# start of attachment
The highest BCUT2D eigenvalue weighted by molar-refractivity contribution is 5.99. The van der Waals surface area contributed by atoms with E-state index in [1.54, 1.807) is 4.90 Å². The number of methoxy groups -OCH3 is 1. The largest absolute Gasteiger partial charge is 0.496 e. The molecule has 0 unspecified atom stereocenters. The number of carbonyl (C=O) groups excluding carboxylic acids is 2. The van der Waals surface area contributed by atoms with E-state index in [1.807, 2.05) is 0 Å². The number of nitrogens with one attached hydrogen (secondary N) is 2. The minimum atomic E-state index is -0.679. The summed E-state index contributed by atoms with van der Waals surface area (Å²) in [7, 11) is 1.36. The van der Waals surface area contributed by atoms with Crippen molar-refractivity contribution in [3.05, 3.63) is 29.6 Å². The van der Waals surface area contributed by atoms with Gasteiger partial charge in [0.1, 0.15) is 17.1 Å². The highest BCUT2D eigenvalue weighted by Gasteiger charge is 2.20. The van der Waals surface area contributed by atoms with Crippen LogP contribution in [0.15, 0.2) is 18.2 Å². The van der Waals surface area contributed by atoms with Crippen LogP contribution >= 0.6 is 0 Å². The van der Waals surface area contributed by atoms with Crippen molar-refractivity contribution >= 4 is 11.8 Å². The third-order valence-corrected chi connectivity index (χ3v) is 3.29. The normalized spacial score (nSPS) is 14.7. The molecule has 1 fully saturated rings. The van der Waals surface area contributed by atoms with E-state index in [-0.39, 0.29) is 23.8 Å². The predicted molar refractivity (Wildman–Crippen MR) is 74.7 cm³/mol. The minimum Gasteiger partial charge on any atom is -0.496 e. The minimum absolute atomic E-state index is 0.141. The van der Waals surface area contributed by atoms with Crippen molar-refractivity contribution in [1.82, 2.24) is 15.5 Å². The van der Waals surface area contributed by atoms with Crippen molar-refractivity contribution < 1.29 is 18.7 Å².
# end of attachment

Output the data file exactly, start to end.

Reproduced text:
The highest BCUT2D eigenvalue weighted by molar-refractivity contribution is 5.99. The van der Waals surface area contributed by atoms with E-state index in [1.54, 1.807) is 4.90 Å². The number of methoxy groups -OCH3 is 1. The largest absolute Gasteiger partial charge is 0.496 e. The molecule has 0 unspecified atom stereocenters. The number of carbonyl (C=O) groups excluding carboxylic acids is 2. The van der Waals surface area contributed by atoms with E-state index in [1.807, 2.05) is 0 Å². The number of nitrogens with one attached hydrogen (secondary N) is 2. The minimum atomic E-state index is -0.679. The summed E-state index contributed by atoms with van der Waals surface area (Å²) in [7, 11) is 1.36. The van der Waals surface area contributed by atoms with Crippen molar-refractivity contribution in [3.05, 3.63) is 29.6 Å². The van der Waals surface area contributed by atoms with Gasteiger partial charge in [0.1, 0.15) is 17.1 Å². The highest BCUT2D eigenvalue weighted by Gasteiger charge is 2.20. The van der Waals surface area contributed by atoms with Crippen LogP contribution in [0.15, 0.2) is 18.2 Å². The van der Waals surface area contributed by atoms with Crippen LogP contribution >= 0.6 is 0 Å². The van der Waals surface area contributed by atoms with Crippen molar-refractivity contribution >= 4 is 11.8 Å². The third-order valence-corrected chi connectivity index (χ3v) is 3.29. The normalized spacial score (nSPS) is 14.7. The molecule has 1 fully saturated rings. The van der Waals surface area contributed by atoms with E-state index in [-0.39, 0.29) is 23.8 Å². The predicted molar refractivity (Wildman–Crippen MR) is 74.7 cm³/mol. The minimum Gasteiger partial charge on any atom is -0.496 e. The minimum absolute atomic E-state index is 0.141. The van der Waals surface area contributed by atoms with Crippen molar-refractivity contribution in [1.82, 2.24) is 15.5 Å². The van der Waals surface area contributed by atoms with Crippen molar-refractivity contribution < 1.29 is 18.7 Å².